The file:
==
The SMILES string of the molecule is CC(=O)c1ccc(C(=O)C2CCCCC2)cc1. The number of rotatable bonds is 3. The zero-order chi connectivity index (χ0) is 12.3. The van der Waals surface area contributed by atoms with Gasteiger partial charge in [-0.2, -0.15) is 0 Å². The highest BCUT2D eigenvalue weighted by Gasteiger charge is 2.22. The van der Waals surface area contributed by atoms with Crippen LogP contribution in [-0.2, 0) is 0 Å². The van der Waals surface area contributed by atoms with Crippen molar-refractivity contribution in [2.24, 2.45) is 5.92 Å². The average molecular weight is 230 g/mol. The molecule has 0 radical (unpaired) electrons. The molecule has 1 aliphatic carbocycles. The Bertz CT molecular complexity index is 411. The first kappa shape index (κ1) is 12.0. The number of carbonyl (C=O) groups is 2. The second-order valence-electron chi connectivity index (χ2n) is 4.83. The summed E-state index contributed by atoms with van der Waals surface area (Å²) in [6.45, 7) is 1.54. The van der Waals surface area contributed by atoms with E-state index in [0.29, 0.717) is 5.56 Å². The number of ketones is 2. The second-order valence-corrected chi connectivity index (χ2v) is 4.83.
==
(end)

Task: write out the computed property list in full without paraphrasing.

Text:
The SMILES string of the molecule is CC(=O)c1ccc(C(=O)C2CCCCC2)cc1. The number of rotatable bonds is 3. The zero-order chi connectivity index (χ0) is 12.3. The van der Waals surface area contributed by atoms with Gasteiger partial charge in [-0.2, -0.15) is 0 Å². The highest BCUT2D eigenvalue weighted by Gasteiger charge is 2.22. The van der Waals surface area contributed by atoms with Crippen LogP contribution in [-0.2, 0) is 0 Å². The van der Waals surface area contributed by atoms with Crippen molar-refractivity contribution in [2.24, 2.45) is 5.92 Å². The average molecular weight is 230 g/mol. The molecule has 0 radical (unpaired) electrons. The molecule has 1 aliphatic carbocycles. The Bertz CT molecular complexity index is 411. The first kappa shape index (κ1) is 12.0. The number of carbonyl (C=O) groups is 2. The second-order valence-electron chi connectivity index (χ2n) is 4.83. The summed E-state index contributed by atoms with van der Waals surface area (Å²) in [6.45, 7) is 1.54. The van der Waals surface area contributed by atoms with E-state index in [0.29, 0.717) is 5.56 Å². The number of ketones is 2. The second-order valence-corrected chi connectivity index (χ2v) is 4.83.